As a young girl in elementary school, I didn’t have tons of friends. There were a few people I was close with through dance and Girl Scouts, but I’d gotten comfortable being on my own with my imagination. I wasn’t plagued by doubt or insecurity, not until I was in middle school, anyway. I was sure of myself, top of the class, face in a book and my head in the clouds. In other words, not all that unlike Hermione.
I was like Hermione in the not-so-great ways too. I was a little bossy, I was a tattletale, and I was an unrepentant brownnoser. But as I grew up, and watched Hermione grow, we both changed for the better. Through Hermione, I learned the importance of education and work ethic. I learned why school was important, and why friends were equally so. And while I was working on book reports and science labs, I got to live vicariously through her and the world of magic.
It made my life more bearable to have her and her friends with me, even as my real friends came and went. Hermione and I shared the same fear of failure, the same pride in our achievements. She helped me appreciate my talents and mediate my faults. She’s undoubtedly been the biggest fictional influence on my life. For that, I can’t thank J.K. Rowling or Emma Watson enough.
Elizabeth Swann – Pirates of the Caribbean
A lot of women my age have an unhealthy attachment to at least one Keira Knightley movie. For me, that first film was Disney’s Pirates of the Caribbean. Zany pirates and the charming Orlando Bloom aside, Elizabeth was my favorite character in the film. Here is another girl who lives a contented life, but still has her head in a fantasy world—more than the people around her found entirely appropriate. She is beautiful, with fancy dresses and corsets, and I wanted to be just like her.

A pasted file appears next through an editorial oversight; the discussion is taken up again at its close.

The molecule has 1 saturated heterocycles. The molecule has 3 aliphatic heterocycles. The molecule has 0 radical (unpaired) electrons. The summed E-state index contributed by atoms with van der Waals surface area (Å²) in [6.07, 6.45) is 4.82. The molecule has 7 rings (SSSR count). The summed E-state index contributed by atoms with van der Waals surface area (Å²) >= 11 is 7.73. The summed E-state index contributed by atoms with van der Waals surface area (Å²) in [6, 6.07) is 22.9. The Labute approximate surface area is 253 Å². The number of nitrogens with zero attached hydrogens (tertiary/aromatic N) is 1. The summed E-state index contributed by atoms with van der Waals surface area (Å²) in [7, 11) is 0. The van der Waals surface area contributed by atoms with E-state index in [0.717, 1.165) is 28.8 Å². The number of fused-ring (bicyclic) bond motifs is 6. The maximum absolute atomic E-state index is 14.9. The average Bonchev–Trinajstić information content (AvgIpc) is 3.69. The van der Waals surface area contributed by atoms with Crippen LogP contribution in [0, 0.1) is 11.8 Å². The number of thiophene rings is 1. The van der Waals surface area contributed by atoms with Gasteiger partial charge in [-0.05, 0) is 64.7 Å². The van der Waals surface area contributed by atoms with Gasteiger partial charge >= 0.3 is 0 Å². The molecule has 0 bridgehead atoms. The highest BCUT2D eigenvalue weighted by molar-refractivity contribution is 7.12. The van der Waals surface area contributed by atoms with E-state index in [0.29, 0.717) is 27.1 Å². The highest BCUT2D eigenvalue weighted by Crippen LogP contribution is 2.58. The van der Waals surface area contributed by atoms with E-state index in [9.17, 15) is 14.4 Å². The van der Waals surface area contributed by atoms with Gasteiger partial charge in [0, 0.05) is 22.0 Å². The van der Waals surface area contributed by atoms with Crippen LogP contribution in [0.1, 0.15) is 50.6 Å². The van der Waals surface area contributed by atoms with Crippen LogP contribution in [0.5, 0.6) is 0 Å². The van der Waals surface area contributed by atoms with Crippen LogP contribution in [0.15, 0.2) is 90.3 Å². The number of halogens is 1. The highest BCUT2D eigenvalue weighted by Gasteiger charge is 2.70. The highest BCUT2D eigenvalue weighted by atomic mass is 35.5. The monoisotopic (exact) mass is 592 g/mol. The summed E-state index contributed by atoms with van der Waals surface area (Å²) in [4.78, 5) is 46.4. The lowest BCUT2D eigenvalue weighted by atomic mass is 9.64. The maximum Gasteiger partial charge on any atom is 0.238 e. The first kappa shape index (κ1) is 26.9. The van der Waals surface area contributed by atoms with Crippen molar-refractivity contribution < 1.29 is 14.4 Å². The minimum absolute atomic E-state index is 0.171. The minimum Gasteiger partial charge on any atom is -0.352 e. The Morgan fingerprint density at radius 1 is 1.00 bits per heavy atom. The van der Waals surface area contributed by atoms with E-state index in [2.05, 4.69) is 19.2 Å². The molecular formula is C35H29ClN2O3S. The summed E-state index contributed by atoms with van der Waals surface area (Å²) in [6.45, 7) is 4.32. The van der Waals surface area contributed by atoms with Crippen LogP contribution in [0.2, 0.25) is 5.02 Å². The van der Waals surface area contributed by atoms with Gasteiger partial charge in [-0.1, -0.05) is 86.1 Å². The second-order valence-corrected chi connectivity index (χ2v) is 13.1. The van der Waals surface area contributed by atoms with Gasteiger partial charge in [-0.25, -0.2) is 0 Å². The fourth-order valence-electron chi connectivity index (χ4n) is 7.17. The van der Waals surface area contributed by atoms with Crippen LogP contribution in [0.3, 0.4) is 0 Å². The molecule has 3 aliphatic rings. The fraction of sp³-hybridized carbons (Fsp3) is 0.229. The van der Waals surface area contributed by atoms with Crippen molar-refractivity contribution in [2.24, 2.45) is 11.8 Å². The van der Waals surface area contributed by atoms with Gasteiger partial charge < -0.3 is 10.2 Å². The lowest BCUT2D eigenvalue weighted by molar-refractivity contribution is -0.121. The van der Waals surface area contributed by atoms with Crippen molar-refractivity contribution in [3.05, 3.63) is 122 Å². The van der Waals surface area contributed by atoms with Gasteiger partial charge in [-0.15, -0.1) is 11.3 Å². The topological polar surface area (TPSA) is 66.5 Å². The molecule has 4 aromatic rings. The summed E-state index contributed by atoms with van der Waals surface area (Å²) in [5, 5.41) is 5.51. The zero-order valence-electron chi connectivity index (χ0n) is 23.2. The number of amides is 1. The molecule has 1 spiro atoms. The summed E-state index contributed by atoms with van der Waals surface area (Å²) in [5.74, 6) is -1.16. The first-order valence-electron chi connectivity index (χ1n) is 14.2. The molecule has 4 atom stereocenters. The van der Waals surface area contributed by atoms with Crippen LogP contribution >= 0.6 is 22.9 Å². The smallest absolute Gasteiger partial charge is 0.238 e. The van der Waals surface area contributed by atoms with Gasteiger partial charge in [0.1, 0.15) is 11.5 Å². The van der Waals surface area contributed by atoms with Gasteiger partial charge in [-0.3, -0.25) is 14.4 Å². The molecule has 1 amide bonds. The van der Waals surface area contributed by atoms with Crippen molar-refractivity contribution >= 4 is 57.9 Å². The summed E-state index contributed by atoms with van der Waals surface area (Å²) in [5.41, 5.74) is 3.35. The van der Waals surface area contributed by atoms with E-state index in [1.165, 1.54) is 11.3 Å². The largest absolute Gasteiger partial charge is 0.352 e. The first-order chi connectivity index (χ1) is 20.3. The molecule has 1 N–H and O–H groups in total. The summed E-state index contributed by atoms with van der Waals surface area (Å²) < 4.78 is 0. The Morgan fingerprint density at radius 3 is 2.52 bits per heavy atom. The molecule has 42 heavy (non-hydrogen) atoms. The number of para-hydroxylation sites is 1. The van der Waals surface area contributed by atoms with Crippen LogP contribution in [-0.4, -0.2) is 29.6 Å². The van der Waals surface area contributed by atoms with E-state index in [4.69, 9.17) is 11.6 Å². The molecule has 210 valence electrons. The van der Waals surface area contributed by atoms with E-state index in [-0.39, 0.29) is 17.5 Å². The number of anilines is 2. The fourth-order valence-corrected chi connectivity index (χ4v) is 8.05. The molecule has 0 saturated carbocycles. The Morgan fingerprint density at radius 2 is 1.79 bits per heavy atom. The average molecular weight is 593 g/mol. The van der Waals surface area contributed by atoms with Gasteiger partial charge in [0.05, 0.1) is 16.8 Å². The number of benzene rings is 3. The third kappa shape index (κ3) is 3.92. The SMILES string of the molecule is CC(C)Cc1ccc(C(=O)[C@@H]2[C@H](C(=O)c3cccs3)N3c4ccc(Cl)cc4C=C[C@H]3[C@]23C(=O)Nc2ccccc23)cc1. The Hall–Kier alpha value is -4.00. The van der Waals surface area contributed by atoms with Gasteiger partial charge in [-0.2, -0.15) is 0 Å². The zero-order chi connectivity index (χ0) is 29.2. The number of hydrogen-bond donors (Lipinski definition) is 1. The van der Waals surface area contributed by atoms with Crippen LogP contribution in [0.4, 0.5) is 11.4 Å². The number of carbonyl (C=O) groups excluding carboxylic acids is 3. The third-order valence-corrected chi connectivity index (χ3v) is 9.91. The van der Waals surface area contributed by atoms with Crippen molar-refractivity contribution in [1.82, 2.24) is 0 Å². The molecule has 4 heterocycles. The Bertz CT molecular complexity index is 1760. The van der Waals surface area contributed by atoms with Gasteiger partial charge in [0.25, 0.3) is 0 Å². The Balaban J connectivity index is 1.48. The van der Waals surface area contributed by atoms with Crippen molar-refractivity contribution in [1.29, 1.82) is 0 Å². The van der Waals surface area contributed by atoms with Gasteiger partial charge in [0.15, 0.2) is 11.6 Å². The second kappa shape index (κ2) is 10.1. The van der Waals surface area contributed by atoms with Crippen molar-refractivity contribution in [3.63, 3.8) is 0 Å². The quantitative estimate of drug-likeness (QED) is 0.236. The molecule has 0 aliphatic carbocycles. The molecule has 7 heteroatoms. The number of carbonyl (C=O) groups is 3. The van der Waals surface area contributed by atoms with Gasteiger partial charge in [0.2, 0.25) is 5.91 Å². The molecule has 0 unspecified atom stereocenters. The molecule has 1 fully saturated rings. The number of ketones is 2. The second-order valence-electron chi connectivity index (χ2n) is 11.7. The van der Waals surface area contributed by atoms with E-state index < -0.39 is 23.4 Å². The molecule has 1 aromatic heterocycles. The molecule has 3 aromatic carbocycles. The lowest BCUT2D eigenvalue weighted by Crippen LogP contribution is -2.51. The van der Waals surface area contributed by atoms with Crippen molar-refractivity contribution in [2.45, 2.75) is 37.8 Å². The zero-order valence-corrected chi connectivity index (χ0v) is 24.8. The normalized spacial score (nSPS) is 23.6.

But Elizabeth is far more than a pretty face. She defends herself from the start, and uses her encyclopedic knowledge of pirates to get herself out of a bad situation. From the very first film, she had a strong moral code, made her own decisions regardless of outside influence, and was every inch a badass. The way that she balanced femininity and brawn, brains and fantasy, made me anxious to do the same.
Of course, as the series went on, Elizabeth only became cooler. She’s developed from a girl who daydreams about pirates to raising through the ranks and becoming the Pirate King herself. Her passion led her down a very strange and unusual path, and we can only hope to be as successful at following our gut as she is. All hail Elizabeth Swann, Pirate King!
Rose Tyler – Doctor Who
I didn’t begin watching Doctor Who in earnest until I was in high school, but it quickly took over my life. I began watching with the series reboot from 2005, and quickly imprinted on the Doctor’s companion, Rose Tyler. In part, because Rose’s story is specifically designed to be the story of anyone. Until the Doctor comes along, she lives an unexceptional life working in a shop and living with her mother. Adventure falls into her lap. All she has to do is say “yes.”
At least, that’s the basic story on the surface. But the point of Rose’s story is that, even in her unexceptional life, she herself is extraordinary. The traits that help her save planets with the Doctor aren’t things she learns from outer space. It’s just Rose. Her compassion, her morals, her determination, her bravery—they were all part of her long before the Doctor came along in the TARDIS. She’s a hero because she gets the chance to be.
That’s one of the things I love most about the early days of Doctor Who. It preaches that everyone has the potential to be a hero, to change lives and save the world. Even if you just work in a shop, even if you still live with your parents, even if you’re making minimum wage and don’t like the life you’re living. You yourself hold incredible power. Just being a good person is enough.
Through Rose, I learned to appreciate the parts of myself that seemed unexceptional. I began to recognize my own potential. Maybe it wouldn’t help me run with the Doctor or save alien planets, but it would help with my own goals. Even the ones I didn’t see coming.
Martha Jones – Doctor Who